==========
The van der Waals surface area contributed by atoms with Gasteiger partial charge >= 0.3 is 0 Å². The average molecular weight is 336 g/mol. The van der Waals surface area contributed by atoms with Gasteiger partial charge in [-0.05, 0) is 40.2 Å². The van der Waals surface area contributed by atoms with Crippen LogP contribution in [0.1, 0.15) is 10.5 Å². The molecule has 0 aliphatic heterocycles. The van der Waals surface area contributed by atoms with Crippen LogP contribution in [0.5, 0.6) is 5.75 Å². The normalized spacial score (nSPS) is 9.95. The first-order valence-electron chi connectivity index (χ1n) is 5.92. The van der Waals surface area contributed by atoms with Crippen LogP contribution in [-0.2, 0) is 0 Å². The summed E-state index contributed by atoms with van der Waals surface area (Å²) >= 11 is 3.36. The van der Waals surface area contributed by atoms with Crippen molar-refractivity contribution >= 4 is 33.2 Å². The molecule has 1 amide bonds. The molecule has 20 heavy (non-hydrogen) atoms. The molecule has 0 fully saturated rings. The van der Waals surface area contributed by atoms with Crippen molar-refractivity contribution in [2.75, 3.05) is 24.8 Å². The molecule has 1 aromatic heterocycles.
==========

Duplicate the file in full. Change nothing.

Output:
The van der Waals surface area contributed by atoms with Gasteiger partial charge >= 0.3 is 0 Å². The average molecular weight is 336 g/mol. The van der Waals surface area contributed by atoms with Gasteiger partial charge in [-0.05, 0) is 40.2 Å². The van der Waals surface area contributed by atoms with Crippen LogP contribution in [0.1, 0.15) is 10.5 Å². The molecule has 0 aliphatic heterocycles. The van der Waals surface area contributed by atoms with Crippen LogP contribution in [0.5, 0.6) is 5.75 Å². The normalized spacial score (nSPS) is 9.95. The first-order valence-electron chi connectivity index (χ1n) is 5.92. The van der Waals surface area contributed by atoms with Crippen LogP contribution in [-0.2, 0) is 0 Å². The summed E-state index contributed by atoms with van der Waals surface area (Å²) >= 11 is 3.36. The van der Waals surface area contributed by atoms with Crippen molar-refractivity contribution >= 4 is 33.2 Å². The molecule has 1 amide bonds. The molecule has 20 heavy (non-hydrogen) atoms. The molecule has 0 fully saturated rings. The van der Waals surface area contributed by atoms with Crippen molar-refractivity contribution in [2.75, 3.05) is 24.8 Å². The molecule has 1 aromatic heterocycles.